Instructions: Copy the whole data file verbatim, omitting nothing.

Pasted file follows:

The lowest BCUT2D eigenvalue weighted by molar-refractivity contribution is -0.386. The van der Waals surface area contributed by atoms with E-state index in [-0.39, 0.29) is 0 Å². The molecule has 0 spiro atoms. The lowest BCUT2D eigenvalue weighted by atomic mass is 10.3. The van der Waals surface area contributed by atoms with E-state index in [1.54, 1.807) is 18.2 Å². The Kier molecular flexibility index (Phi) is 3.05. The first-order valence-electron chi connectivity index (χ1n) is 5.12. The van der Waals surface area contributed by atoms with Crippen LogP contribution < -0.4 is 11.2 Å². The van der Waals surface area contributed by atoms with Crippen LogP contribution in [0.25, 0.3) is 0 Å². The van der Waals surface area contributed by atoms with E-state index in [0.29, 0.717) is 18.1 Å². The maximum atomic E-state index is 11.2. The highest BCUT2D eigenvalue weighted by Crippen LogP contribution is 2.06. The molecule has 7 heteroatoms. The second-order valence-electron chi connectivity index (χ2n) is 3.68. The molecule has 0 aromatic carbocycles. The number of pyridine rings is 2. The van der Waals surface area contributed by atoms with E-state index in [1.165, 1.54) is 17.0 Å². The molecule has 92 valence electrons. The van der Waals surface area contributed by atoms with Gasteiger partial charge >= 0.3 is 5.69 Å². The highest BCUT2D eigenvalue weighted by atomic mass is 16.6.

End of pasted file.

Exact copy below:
The lowest BCUT2D eigenvalue weighted by molar-refractivity contribution is -0.386. The van der Waals surface area contributed by atoms with E-state index in [-0.39, 0.29) is 0 Å². The molecule has 0 spiro atoms. The lowest BCUT2D eigenvalue weighted by atomic mass is 10.3. The van der Waals surface area contributed by atoms with E-state index in [1.54, 1.807) is 18.2 Å². The Kier molecular flexibility index (Phi) is 3.05. The first-order valence-electron chi connectivity index (χ1n) is 5.12. The van der Waals surface area contributed by atoms with Crippen LogP contribution < -0.4 is 11.2 Å². The van der Waals surface area contributed by atoms with Crippen LogP contribution in [0.25, 0.3) is 0 Å². The van der Waals surface area contributed by atoms with E-state index in [0.29, 0.717) is 18.1 Å². The maximum atomic E-state index is 11.2. The highest BCUT2D eigenvalue weighted by Crippen LogP contribution is 2.06. The molecule has 7 heteroatoms. The second-order valence-electron chi connectivity index (χ2n) is 3.68. The molecule has 0 aromatic carbocycles. The number of pyridine rings is 2. The van der Waals surface area contributed by atoms with E-state index in [1.165, 1.54) is 17.0 Å². The molecule has 92 valence electrons. The van der Waals surface area contributed by atoms with Gasteiger partial charge >= 0.3 is 5.69 Å². The highest BCUT2D eigenvalue weighted by atomic mass is 16.6.